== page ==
Romney, too, sees it as a battle for the soul of America. The former Massachusetts governor, who has been dogged by accusations that he is a flip-flopper and not quite conservative enough to be the Republican presidential candidate, has begun emphasizing his love for patriotic songs during campaign appearances. Hardly a stump speech in New Hampshire goes by without him quoting a verse or two from "America the Beautiful."
A Vote for Freedom
From there, it is often but a small step to expressing his disdain for Europe. "The president said he wants to fundamentally transform America," Romney said during an appearance in Iowa at the end of December. "I kind of like America. I'm not looking for it to be fundamentally transformed into something else. I don't want it to become like Europe." He went on: "I want America to be more like America, if you will. I want the songs, that patriotism that we have."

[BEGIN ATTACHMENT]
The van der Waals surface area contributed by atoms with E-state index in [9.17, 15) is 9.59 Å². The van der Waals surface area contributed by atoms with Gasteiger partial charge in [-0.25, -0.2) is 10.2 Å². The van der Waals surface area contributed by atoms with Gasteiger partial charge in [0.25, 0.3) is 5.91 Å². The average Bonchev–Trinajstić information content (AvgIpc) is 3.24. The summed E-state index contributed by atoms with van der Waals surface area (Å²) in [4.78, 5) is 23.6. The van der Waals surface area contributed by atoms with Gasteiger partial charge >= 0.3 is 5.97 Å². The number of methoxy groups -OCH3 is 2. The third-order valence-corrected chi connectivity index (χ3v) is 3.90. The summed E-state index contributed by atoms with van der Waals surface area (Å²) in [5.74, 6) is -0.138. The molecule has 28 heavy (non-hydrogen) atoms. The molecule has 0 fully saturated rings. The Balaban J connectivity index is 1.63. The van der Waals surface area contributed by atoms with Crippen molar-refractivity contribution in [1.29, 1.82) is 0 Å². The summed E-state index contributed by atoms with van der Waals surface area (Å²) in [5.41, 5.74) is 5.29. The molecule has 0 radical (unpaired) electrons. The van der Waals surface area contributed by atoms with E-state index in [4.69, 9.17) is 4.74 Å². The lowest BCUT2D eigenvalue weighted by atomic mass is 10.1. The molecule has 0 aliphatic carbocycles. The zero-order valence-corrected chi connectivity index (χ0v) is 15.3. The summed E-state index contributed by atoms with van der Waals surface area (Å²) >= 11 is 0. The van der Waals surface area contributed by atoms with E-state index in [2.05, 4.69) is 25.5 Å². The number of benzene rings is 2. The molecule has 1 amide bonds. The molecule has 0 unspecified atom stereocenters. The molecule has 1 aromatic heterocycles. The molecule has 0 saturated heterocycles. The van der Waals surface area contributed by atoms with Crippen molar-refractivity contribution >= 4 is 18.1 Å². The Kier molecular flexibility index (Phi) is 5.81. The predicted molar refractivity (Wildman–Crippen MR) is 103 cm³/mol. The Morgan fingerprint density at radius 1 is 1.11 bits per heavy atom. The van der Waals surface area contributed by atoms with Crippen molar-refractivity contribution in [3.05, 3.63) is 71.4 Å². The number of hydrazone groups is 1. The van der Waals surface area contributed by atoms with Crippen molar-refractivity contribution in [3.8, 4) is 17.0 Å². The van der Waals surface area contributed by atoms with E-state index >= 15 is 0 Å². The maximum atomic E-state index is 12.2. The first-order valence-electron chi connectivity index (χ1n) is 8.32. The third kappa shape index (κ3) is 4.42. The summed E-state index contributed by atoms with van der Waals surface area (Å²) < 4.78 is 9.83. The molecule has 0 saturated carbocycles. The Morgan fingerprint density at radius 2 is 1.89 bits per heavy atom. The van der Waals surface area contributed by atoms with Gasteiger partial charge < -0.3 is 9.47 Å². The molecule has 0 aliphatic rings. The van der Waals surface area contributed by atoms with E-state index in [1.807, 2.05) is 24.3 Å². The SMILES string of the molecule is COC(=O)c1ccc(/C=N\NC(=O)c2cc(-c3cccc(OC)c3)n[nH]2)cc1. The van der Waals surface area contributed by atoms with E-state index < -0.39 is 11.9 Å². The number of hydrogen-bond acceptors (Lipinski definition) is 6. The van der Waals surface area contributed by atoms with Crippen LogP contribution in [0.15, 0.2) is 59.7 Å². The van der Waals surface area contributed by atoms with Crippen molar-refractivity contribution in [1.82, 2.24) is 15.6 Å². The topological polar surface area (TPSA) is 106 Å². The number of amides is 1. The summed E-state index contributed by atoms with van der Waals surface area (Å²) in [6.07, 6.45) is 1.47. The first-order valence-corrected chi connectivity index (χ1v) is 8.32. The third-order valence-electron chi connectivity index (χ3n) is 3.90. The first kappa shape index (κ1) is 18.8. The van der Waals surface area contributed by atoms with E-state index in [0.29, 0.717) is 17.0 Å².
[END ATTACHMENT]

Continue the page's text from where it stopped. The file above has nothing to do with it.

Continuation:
Santorum prefers to take a slightly more historical approach, comparing the European welfare state to the absolute rule of monarchies. The founders of America, he says, left Europe because they no longer wanted to be ruled by monarchs. I don't believe, he says, that resources should be redistributed from the top to the bottom.
It is a statement that sounds absurd from a European point of view -- even more so given the current state of the U.S. economy. The American dream of being able to rise from being a dishwasher to a millionaire hasn't been reality for years, perhaps decades. And a recent study by the Organization for Economic Cooperation and Development found that social mobility between generations is now much lower in the U.S. than it is in Canada and in several Western European countries.
Still, the key message the GOP field wants to convey is: A vote for the Republicans is a vote for freedom.
And not, as it happens, just any Republican. The field itself has taken to accusing each other of being too "European." Recently, RC Hammond, the spokesman for Newt Gingrich's campaign, commented on Mitt Romney's alleged support for a value added tax. "The fact that he's willing to look at European Socialism shows just how far out of the conservative mainstream he is," Hammond said.